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Free Razan Ghazzawi: Syrian blogger, feminist, and activist

ActivismNews
on 11 Comments
Razan Ghazzawi
Razan Ghazzawi
STATEMENT BY HUMAN RIGHTS ACTIVISTS AND DEFENDERS
(Link to statement in Arabic)

Authorities in Syria arrested Syrian blogger, feminist, and activist for free expression Razan Ghazzawi on December 4, 2011. She was at the Jordanian border, traveling to attend a conference on media freedom in the Arab world. She was representing the Syrian Center for Media and Freedom of Expression (SCM), where she works as a coordinator.

Razan, a poet and critic as well as an activist, studied English literature at Damascus University and comparative literature at Balamand University in Lebanon. Since 2009, she has blogged on human rights, international solidarity, and Syrian politics at www.razanghazzawi.com. She is one of very few bloggers in Syria who writes under her own name; and she has consistently spoken out for women, for ethnic, religious, and sexual minorities, and for all victims of discrimination or abuse.

For many of us in Egypt, in the region, and around the world, Razan is a mentor, an ally, and a personal friend. Her principled commitment to human rights has been an example to us. Her courage and her willingness to face danger head-on have been an inspiration.

In one of her last blog posts before she was arrested, Razan wrote: “I do not believe in a ‘national consciousness,’ I don’t believe in nationality …Once we drop hyphenations, we become as one.” In that spirit, we say: Razan’s struggle is our struggle. The Syrian people’s battle for freedom is our battle. Now we ask you for your solidarity and support.

What can you do?

1) Contact Syrian diplomatic representatives in your countries immediately. In faxes or phone calls, urge:

  • that Razan Ghazzawi be released unconditionally;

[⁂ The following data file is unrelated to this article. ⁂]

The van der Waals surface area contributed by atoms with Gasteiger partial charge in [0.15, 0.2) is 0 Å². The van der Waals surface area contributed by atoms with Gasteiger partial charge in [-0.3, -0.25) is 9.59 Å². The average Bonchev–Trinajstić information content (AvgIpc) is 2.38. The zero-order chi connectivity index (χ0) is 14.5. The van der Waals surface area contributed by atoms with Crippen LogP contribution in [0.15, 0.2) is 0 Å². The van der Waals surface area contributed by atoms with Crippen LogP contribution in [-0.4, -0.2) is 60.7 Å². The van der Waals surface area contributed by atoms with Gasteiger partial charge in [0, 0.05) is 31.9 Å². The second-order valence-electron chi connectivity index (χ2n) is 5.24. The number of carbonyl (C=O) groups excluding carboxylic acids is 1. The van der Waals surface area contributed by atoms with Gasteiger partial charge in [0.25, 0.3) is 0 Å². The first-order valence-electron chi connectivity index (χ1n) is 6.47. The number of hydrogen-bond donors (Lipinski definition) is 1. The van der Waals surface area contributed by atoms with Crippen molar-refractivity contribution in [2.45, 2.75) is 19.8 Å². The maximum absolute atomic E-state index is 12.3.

• that she be protected from torture or ill-treatment while she remains in detention;
  • that all political prisoners in Syria be released;
  • that Syria end arbitrary arrests, torture and ill-treatment of detainees, and violence against protesters and opposition members.

A list of addresses and phone numbers for Syrian embassies and consulates can be found here, or here.

2) Organize peaceful vigils or demonstrations at Syrian embassies or consulates calling for the release of Razan Ghazzawi and all political prisoners in Syria.

Additional resources:

Facebook page “Free Razan Ghazzawi” (Arabic): http://on.fb.me/sN7MeQ
Twitter: freerazan#

This statement is signed by:

  • Ahmad Ragheb – Human rights activist-Executive director (Hisham Mubarak Law Center)
  • Dalia Abd El Hameed – Human rights activist – Gender officer (Egyptian Initiative for Personal Rights)
  • Mona Seif – Human rights activist (No to Military Trials)
  • Mozn Hassan – Feminist, human rights activist- Executive director (Nazra for Feminist Studies)
  • Scott Long – Human rights activist (Human Rights Program, Harvard Law School)
  • Tarek Moustafa – Feminist, human rights activist (Nazra for Feminist Studies)
  • Yara Sallam – Feminist, human rights activist (Nazra for Feminist Studies)
Scott Long

Scott Long, a visiting fellow at Harvard Law School, served as founding director of the Lesbian, Gay, Bisexual, and Transgender Rights Program at Human Rights Watch. He has been a human rights activist campaigning for sexual rights for over twenty years, working in countries including Albania, Egypt, Hungary, Iraq, Jamaica, Romania, South Africa, Zimbabwe, and the United States. He blogs on human rights issues at www.paper-bird.net

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11 Responses

  1. kalithea on December 5, 2011, 1:19 pm

    I really hope this isn’t propaganda or another American posing as a Syrian blogger. If indeed this is legitimate, then I do hope she’s released but I’ll add this caveat: DOES SHE REALLY THINK THE SALAFIS WILL SUPPORT HER EFFORTS???

    She’ll be very disappointed with the incoming devil she doesn’t know.

    • on December 5, 2011, 2:07 pm

      you are right ,kalithea ,”the incoming devil that she doesn’t know”, but is looming ominously over Syrian’s head”.

    • Rusty Pipes on December 5, 2011, 5:11 pm